Esprit Turbo SE

Years: 1989-1993
Names: Turbo SE / Type 85
Units: 1,608
Engine: 2,174 cc inline 4 turbo
Power: 264 hp @ 6,500 rpm
Torque: 261 lb/ft @ 3,900 rpm
0-60 mph: 4.7 seconds

The SE had a 2.2 liter turbo “charcooled” engine (first fuel injection water cooled model). The Lotus Esprit Turbo SE produced 264 hp and hit 60 mph in 4.7 seconds and hit 160 mph top speed. The “Highwing” was as the SE, but with a large rear mounted wing. 


The charge-cooled SE Esprit derivative was the most powerful variant with the most accelerative power and the fastest-selling Esprit to date, with 264bhp and 0-6mph in under 5 seconds. From its formal unveiling on 10 May 1989 to the close of its debut year, the 160mph Lotus Esprit Turbo SE recorded production of 563 units. This figure handsomely exceeds the production level of any previous Esprit, save that of the S1 in 1977, and then there were no alternative Esprit models to distract customers.

Naturally, this was the most expensive Esprit to date. The SE was launched in May 1989 at £42,500 (£46,300 some eighteen months later), which was then a bold thrust that took them closer to the ‘starter’ Porsche 911s than for many years. The SE did embrace a number of standard items of proven showroom appeal. These included a walnut burr fascia; leather trim; lift-out/tilt glass sunroof, and air conditioning. Do not despair if a red dashboard light comes on in chilly conditions, an LED ice alert was including in the SE fascia from the start. In-car entertainment was provided only in ‘a radio fitting kit’ initially and it is worth emphasizing that anti-lock brakes did not become available, optionally or otherwise, until the autumn of 1990.

The SE was replaced by the S4 in 1994 with over 1,600 rolling out of the factory gates. Updated in 1992 to the High wing it gained a new wing and lost the glass back. Very few of these were produced before the switch to the re-bodied S4. No engine mods were made in the SE’s short history (1989-1993) and even ran the length of the S4 production.

The Body

Styled by the Lotus Design studio, the bodyshell is manufactured by the Vacuum Assisted Resin Injection process and includes Kevlar reinforcement of the roof structure. Removable glass sunroof. Front and rear bumpers manufactured from RRIM offering protection against minor impact damage. Aerodynamic rear wing mounted on tailgate. Engine air intake located behind the rear right-hand quarter light complemented by further ducting in the lower body sills for cooling. Warm air exits via cooling slats above engine bay.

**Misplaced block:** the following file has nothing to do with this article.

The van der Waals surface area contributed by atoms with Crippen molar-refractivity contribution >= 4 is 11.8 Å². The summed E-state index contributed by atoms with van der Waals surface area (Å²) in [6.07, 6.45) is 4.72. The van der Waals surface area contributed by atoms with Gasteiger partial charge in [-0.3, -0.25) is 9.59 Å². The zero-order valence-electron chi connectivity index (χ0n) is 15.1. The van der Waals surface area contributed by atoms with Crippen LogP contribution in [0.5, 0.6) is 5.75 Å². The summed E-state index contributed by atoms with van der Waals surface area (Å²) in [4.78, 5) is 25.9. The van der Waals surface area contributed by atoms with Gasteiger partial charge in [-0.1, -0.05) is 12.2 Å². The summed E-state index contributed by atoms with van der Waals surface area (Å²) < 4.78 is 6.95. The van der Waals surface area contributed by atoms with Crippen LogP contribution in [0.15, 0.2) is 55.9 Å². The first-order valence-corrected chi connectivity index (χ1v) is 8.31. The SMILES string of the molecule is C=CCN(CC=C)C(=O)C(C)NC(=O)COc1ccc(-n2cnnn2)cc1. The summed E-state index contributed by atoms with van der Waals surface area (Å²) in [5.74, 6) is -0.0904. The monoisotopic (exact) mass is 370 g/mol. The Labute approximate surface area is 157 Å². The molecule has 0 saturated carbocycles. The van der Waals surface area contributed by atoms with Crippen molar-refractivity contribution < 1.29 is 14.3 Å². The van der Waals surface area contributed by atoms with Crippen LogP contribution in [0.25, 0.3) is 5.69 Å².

Esprit Turbo SE HWing

ESPRIT SE For 1992, the charge cooled 264 bhp lotus Esprit SE has a bigger, more comfortable interior, wider opening doors and a new rear wing, improving rear visibility as well as top speed. Capable of achieving 60 mph in 4.7 seconds and able to reach 165 mph, where conditions and regulations allow, the Esprit SE maintains the world leading standards of handling and ride for which Lotus has become famous over the last 40 years. The SE is the most luxurious Lotus ever and in keeping with the times is equipped with a catalytic convertor and runs only on unleaded fuel.

 

Related: Esprit Ultimate Guide / Current Lineup / Lotus Models / Lotus News

Specs

Model 1987 Lotus Esprit Turbo HC
Engine Lotus 910 2174 cc four-cylinder in-line, 16-valve DOHC, two Dellorto DHLA 45 sidedraught carburettors
Bore & Stroke 95.3 mm x 76.2 mm
Compression 8.0:1
Block & Head Aluminium alloy, Nikasil coated wet liners, Block is Aluminum alloy
Turbocharger Garrett T3 Turbocharger running at 9.5psi
Dry Sump Via Toothed-belt oil pump, driven at 0.69, of crankshaft rpm; two scavenge pumps
Power 264 bhp @ 6,500 rpm
Torque 261 lb ft @ 3,900 rpm
Body/Chassis Glassfibre-reinforced plastic body with galvanised steel backbone chassis. Passenger compartment encapsulated in a ‘safety-cell structure’
Transmission Five-speed manual unit. Rear-wheel drive.
Clutch 9.5 in diaphragm spring, hydraulically operated.
Brakes Front – 259 mm dia ventilated discs, Rear – 274 mm dia outboard discs
Steering Rack-and-pinion
Suspension (Front) Independent, double wishbone. coil springs, telescopic dampers, and-roll bar.
Suspension (Rear) Independent, upper and lower transverse link with radius arms, coil springs, telescopic dampers, anti-roll bar.